View Full Version : wet exhaust questions...

10-20-2002, 09:33 AM
I have heard that having your exhaust outlet underwater causes undue "backpressure" on the motor/exhaust manifold gaskets.

Also, "when experiencing motor trouble, cranking a motor for long periods can actually draw water into the motor thru the exhaust".

Any truth to these, and do you think that a diesel (130hp) would be any quieter by doing this.

Just thinking out loud.... thanks

10-20-2002, 12:17 PM
Ignorance being no deterent, here goes: How far under water, that is the question. Now, with the Yanmar GM-10 on Prairie Islander over cranking would not draw water in the exhaust. What it would do is fill the exhaust system with water and if done long enough it would flood the cylinder. Sort of the same effect so I guess I'm only quibling with the word draw. Other diesels would work the same, I should think.


10-20-2002, 02:31 PM
Yes, overcranking the engine will cause water to backup into the engine. I leave my seacock closed until the engine starts. Check your oil and make sure it didn't invade the crankcase. Although my exhaust isn't below the waterline, I would assume it would cause unneeded back pressure unless thats the way it was designed. I learned this the hard, (Dumb@$$) way!

Ross Faneuf
10-21-2002, 01:42 PM
I located Ceol Mor's exhaust too close to the waterline, and will move it before next year's season. I have a seacock in the line, and a high loop, so I don't worry much about water backing up into the engine. But I do worry about back pressure. And, if the exhaust is at/near the waterline, the visual check for cooling water in the exhaust I always make isn't conclusive.

Also, if motor sailing, then theyre's too much chance heel will put the exhaust significantly underwater. I'm going to make sure the exhaust is above water at least to 10 degrees of heel - probably by figuring out how to run it out the transom.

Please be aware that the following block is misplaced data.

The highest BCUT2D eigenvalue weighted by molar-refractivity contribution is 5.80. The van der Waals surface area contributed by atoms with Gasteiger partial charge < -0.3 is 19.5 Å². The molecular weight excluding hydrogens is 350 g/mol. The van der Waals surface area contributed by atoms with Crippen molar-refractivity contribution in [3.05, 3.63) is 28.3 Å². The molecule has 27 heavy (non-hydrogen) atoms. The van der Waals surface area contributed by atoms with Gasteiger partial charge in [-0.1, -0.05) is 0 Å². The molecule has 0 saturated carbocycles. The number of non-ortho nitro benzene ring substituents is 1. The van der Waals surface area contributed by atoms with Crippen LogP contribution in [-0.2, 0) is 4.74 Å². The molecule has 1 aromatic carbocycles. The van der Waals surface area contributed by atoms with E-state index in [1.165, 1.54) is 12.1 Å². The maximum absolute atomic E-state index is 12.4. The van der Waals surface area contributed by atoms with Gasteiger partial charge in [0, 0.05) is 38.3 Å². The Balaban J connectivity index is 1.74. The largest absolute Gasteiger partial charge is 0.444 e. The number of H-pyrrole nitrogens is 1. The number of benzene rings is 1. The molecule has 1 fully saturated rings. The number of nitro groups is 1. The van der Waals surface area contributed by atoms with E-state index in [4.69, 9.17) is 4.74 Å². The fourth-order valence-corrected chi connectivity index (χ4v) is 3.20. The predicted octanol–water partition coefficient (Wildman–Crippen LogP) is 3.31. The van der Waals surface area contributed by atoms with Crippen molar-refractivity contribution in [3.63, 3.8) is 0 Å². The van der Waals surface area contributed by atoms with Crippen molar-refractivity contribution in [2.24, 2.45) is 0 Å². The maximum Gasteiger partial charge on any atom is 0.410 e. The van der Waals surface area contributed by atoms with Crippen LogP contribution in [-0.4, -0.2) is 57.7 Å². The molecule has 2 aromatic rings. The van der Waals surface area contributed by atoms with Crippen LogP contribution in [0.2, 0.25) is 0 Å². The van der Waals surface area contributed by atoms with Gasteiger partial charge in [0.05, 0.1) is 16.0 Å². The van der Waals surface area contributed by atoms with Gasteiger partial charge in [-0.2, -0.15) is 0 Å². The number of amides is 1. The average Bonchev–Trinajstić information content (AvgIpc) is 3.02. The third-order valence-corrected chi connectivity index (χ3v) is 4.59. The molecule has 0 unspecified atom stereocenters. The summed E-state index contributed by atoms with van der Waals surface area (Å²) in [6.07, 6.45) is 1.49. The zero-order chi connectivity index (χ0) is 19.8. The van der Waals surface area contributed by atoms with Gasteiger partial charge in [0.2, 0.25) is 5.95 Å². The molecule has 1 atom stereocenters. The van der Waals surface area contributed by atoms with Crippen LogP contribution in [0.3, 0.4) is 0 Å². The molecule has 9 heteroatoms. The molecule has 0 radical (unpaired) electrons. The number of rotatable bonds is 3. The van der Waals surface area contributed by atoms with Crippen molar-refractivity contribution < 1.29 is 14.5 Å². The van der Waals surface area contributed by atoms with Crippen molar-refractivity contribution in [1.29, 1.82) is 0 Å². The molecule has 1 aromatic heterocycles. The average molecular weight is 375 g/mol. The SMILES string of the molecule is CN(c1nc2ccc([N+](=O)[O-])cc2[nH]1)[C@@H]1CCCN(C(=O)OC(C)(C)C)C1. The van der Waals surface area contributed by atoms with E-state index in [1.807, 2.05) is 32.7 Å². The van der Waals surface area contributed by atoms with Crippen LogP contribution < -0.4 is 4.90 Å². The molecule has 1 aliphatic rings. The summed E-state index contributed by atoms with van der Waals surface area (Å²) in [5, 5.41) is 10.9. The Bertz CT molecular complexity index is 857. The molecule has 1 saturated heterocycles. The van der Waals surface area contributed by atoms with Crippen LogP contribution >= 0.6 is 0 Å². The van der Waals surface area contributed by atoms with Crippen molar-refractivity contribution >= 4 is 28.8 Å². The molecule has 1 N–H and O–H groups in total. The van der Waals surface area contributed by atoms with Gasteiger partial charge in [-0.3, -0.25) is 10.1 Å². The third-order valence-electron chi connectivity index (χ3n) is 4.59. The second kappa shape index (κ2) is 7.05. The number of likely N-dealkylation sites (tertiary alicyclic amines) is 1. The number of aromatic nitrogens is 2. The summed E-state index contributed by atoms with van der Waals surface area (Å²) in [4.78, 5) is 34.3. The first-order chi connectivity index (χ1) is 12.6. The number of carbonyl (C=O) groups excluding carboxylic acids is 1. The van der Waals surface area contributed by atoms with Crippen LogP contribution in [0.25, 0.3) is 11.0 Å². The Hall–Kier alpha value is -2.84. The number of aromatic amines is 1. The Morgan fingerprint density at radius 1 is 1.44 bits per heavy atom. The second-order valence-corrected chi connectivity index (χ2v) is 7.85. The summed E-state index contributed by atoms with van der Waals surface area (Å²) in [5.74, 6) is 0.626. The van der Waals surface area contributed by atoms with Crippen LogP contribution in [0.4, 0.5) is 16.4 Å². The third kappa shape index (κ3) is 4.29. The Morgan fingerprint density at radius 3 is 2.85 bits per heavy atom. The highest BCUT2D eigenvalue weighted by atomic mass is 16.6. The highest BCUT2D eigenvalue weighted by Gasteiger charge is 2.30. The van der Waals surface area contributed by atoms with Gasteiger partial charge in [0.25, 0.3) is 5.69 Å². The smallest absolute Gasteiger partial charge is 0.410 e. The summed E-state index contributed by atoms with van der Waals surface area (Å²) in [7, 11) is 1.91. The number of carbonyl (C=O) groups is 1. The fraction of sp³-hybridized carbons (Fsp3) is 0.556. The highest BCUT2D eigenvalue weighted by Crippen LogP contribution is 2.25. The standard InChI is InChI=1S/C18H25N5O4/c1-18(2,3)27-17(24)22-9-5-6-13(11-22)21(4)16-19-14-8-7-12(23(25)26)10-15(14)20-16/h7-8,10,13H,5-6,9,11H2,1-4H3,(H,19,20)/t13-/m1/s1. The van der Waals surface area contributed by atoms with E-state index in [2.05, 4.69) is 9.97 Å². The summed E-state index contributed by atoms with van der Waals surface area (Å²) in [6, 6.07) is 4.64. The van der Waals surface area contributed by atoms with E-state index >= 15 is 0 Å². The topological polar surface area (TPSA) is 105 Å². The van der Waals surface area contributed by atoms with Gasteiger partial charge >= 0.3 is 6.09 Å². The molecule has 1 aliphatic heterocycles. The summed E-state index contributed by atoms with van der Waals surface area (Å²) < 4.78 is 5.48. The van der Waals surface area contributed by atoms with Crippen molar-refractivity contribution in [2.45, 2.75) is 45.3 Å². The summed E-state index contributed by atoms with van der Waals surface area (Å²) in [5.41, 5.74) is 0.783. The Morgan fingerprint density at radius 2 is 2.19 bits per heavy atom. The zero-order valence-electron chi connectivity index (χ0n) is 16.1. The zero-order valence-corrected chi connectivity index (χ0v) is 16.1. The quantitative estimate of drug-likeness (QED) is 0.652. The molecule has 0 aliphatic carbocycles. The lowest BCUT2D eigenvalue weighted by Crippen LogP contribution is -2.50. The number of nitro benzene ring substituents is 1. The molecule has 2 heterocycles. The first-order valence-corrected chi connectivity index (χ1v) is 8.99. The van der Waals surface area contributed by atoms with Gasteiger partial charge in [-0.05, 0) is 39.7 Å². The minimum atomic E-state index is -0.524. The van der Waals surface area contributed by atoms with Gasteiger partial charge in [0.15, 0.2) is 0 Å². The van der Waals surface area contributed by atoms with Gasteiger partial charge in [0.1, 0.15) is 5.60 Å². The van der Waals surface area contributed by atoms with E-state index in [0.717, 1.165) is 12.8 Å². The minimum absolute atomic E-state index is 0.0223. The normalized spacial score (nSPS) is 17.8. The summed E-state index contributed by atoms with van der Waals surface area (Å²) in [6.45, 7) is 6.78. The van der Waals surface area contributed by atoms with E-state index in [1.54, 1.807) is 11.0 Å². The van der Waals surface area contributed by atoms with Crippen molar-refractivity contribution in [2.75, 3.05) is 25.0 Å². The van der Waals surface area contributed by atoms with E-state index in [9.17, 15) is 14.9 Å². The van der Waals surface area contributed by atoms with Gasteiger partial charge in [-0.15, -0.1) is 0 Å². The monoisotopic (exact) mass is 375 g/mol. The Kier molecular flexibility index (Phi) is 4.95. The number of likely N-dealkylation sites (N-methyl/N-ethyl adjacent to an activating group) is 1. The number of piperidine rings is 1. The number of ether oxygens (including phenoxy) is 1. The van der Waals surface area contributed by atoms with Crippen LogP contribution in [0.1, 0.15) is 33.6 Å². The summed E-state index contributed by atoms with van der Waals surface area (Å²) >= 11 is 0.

Ken Liden
10-22-2002, 08:11 AM
Underwater exhaust was once quite popular and in recent years is again gaining popularity. The trick is that your exhaust must be routed to a point well above the waterline to avoid backfill of the engine when not in use. Your back pressure must not exceed the maximum back pressure determined by the engine manufacturer. Under ordinary conditions the engine will not draw seawater into the engine. Warning!!!!. I once was called upon to place a vessel in service after the winter layup. Upon cranking the engines for initial startup both engines immeadiatly filled with seawater (underwater exhaust). Unknown to me was that the owner during the winter decided to rebuild the starters. When
re-installing them he put the Port starter on the Starboard engine etc. causing the engines to rotate in reverse direction and pull seawater thru the exhaust. Many sailboats do submerge thier exhaust outlets during sailing without problems so long as there is adequate height in the system.

Phil Young
10-22-2002, 10:09 PM
re backpressure, dunnno, but i have a friend who retrofitted a turbo diesel to a boat with an underwater exhaust. He found he had to do an above water outlet to let the turbo work.

re noise, I had a very noisy generator engine on my boat. A short length of rubber hose from the end of the exhaust down into the water made it much much quieter.

10-22-2002, 10:49 PM
A proper 'wet' exhaust is not that noisy and has nothing to do with the exhaust pipe being above or below the waterline. It has to do with whether or not seawater is injected into the exhaust immediatly after the exhaust manifold. Directing the exhaust under the waterline is asking for trouble.

I suggest you look for other ways to quiet things down, such as: If its not a wet exhaust, make it a wet exhaust; If it is a diesel, look into a number of intake noise suppressors, Walker Air-Sep, being one; Add a muffler; Insulate the engine compartment. Diesel or gas, you'll never sound like a Lexus 400 at idle.

John R Smith
10-23-2002, 03:38 AM
I agree with the above. The exhaust is the least noisy part of our little diesel. Most of the racket which one experiences in the cockpit is mechanical.